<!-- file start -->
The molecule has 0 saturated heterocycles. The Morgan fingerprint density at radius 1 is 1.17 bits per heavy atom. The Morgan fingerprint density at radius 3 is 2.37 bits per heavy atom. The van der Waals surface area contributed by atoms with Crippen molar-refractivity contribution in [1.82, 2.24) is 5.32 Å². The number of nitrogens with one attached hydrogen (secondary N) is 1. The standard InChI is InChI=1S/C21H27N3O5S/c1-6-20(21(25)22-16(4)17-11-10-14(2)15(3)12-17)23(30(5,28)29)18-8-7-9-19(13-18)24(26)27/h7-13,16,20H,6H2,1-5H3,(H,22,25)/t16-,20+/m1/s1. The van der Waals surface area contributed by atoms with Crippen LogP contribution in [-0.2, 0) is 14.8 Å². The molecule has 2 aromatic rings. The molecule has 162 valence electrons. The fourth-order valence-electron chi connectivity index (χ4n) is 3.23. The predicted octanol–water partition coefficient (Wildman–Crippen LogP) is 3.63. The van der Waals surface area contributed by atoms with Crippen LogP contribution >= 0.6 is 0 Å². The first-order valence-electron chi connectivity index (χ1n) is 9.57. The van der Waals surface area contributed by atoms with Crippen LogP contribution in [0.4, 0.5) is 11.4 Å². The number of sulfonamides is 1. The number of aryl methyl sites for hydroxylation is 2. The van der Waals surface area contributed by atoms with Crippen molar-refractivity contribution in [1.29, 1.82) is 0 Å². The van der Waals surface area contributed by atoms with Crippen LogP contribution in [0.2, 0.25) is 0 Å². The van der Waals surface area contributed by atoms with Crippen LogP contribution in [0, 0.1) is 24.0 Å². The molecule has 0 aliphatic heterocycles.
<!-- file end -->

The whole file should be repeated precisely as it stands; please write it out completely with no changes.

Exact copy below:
The molecule has 0 saturated heterocycles. The Morgan fingerprint density at radius 1 is 1.17 bits per heavy atom. The Morgan fingerprint density at radius 3 is 2.37 bits per heavy atom. The van der Waals surface area contributed by atoms with Crippen molar-refractivity contribution in [1.82, 2.24) is 5.32 Å². The number of nitrogens with one attached hydrogen (secondary N) is 1. The standard InChI is InChI=1S/C21H27N3O5S/c1-6-20(21(25)22-16(4)17-11-10-14(2)15(3)12-17)23(30(5,28)29)18-8-7-9-19(13-18)24(26)27/h7-13,16,20H,6H2,1-5H3,(H,22,25)/t16-,20+/m1/s1. The van der Waals surface area contributed by atoms with Crippen LogP contribution in [-0.2, 0) is 14.8 Å². The molecule has 2 aromatic rings. The molecule has 162 valence electrons. The fourth-order valence-electron chi connectivity index (χ4n) is 3.23. The predicted octanol–water partition coefficient (Wildman–Crippen LogP) is 3.63. The van der Waals surface area contributed by atoms with Crippen LogP contribution >= 0.6 is 0 Å². The first-order valence-electron chi connectivity index (χ1n) is 9.57. The van der Waals surface area contributed by atoms with Crippen LogP contribution in [0.4, 0.5) is 11.4 Å². The number of sulfonamides is 1. The number of aryl methyl sites for hydroxylation is 2. The van der Waals surface area contributed by atoms with Crippen molar-refractivity contribution in [1.29, 1.82) is 0 Å². The van der Waals surface area contributed by atoms with Crippen LogP contribution in [0.2, 0.25) is 0 Å². The van der Waals surface area contributed by atoms with Crippen LogP contribution in [0, 0.1) is 24.0 Å². The molecule has 0 aliphatic heterocycles.